This report is made solely to the company in accordance with International Standard on Review Engagements (UK and Ireland) 2410 "Review of Interim Financial Information Performed by the Independent Auditor of the Entity" issued by the Financial Reporting Council.  Our work has been undertaken so that we might state to the company those matters we are required to state to it in an independent review report and for no other purpose. To the fullest extent permitted by law, we do not accept or assume responsibility to anyone other than the company, for our review work, for this report, or for the conclusions we have formed.

 

Directors' responsibilities

 

The half-yearly financial report is the responsibility of, and has been approved by, the directors.  The directors are responsible for preparing the half-yearly financial report in accordance with the Disclosure and Transparency Rules of the United Kingdom's Financial Conduct Authority.

 

As disclosed in note 1, the annual financial statements of the group are prepared in accordance with IFRSs as adopted by the European Union. The condensed set of financial statements included in this half-yearly financial report has been prepared in accordance with International Accounting Standard 34 "Interim Financial Reporting" as adopted by the European Union.

 

Our responsibility

 

Our responsibility is to express to the Company a conclusion on the condensed set of financial statements in the half-yearly financial report based on our review.

 

Scope of review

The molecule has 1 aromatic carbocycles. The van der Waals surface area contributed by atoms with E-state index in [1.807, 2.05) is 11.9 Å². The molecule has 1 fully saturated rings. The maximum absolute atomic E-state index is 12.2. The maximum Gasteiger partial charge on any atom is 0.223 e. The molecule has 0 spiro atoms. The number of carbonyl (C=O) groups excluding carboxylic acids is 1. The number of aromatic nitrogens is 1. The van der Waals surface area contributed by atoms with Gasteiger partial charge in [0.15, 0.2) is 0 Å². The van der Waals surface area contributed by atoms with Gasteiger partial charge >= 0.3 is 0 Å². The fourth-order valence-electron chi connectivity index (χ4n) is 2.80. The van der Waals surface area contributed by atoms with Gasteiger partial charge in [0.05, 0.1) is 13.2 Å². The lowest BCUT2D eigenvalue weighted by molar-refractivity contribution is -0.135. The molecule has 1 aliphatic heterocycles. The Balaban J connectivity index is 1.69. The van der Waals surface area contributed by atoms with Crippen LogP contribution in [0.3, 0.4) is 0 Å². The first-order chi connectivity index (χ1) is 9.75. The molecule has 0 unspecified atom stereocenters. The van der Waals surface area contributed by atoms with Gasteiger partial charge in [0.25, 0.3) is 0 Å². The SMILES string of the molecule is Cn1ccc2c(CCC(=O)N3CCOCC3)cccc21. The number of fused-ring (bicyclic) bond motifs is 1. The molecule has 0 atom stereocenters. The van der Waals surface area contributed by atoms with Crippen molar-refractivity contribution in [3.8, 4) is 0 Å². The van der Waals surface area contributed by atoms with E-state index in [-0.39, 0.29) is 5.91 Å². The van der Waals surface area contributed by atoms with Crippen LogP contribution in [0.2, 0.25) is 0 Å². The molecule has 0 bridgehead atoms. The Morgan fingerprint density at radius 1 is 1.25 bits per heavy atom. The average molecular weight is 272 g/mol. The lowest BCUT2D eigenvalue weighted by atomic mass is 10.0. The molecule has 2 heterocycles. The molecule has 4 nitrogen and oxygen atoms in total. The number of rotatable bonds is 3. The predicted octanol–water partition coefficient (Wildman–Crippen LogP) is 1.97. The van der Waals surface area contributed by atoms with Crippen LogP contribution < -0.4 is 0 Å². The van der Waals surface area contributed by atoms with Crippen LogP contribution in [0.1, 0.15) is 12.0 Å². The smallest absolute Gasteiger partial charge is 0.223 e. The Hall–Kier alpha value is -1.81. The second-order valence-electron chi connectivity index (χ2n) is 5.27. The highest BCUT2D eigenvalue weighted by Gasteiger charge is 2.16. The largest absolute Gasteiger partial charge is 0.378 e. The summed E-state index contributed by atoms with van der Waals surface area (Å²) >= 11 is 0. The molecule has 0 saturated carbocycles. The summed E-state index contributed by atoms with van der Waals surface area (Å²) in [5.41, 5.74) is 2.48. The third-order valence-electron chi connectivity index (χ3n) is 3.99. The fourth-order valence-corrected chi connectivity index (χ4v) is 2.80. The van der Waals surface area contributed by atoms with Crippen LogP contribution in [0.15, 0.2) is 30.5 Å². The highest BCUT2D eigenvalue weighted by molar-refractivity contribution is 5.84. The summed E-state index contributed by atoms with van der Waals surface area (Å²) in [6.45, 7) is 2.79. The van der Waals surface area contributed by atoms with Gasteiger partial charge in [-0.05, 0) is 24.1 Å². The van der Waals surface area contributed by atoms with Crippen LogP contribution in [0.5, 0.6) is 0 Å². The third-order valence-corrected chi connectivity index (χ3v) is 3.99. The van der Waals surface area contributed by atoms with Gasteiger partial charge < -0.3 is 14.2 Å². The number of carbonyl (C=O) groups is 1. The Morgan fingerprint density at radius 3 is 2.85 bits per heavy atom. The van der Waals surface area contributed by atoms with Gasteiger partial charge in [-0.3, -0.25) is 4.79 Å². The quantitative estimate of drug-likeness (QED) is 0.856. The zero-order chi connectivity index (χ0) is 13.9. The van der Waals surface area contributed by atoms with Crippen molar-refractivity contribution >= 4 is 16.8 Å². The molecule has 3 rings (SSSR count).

We conducted our review in accordance with International Standard on Review Engagements (UK and Ireland) 2410 "Review of Interim Financial Information Performed by the Independent Auditor of the Entity" issued by the Financial Reporting Council for use in the United Kingdom. A review of interim financial information consists of making inquiries, primarily of persons responsible for financial and accounting matters, and applying analytical and other review procedures. A review is substantially less in scope than an audit conducted in accordance with International Standards on Auditing (UK and Ireland) and consequently does not enable us to obtain assurance that we would become aware of all significant matters that might be identified in an audit. Accordingly, we do not express an audit opinion.

 

Conclusion

 

Based on our review, nothing has come to our attention that causes us to believe that the condensed set of financial statements in the half-yearly financial report for the six months ended 30 June 2018 is not prepared, in all material respects, in accordance with International Accounting Standard 34 as adopted by the European Union and the Disclosure and Transparency Rules of the United Kingdom's Financial Conduct Authority.

 

Deloitte LLP

Statutory Auditor

Birmingham, United Kingdom

26 July 2018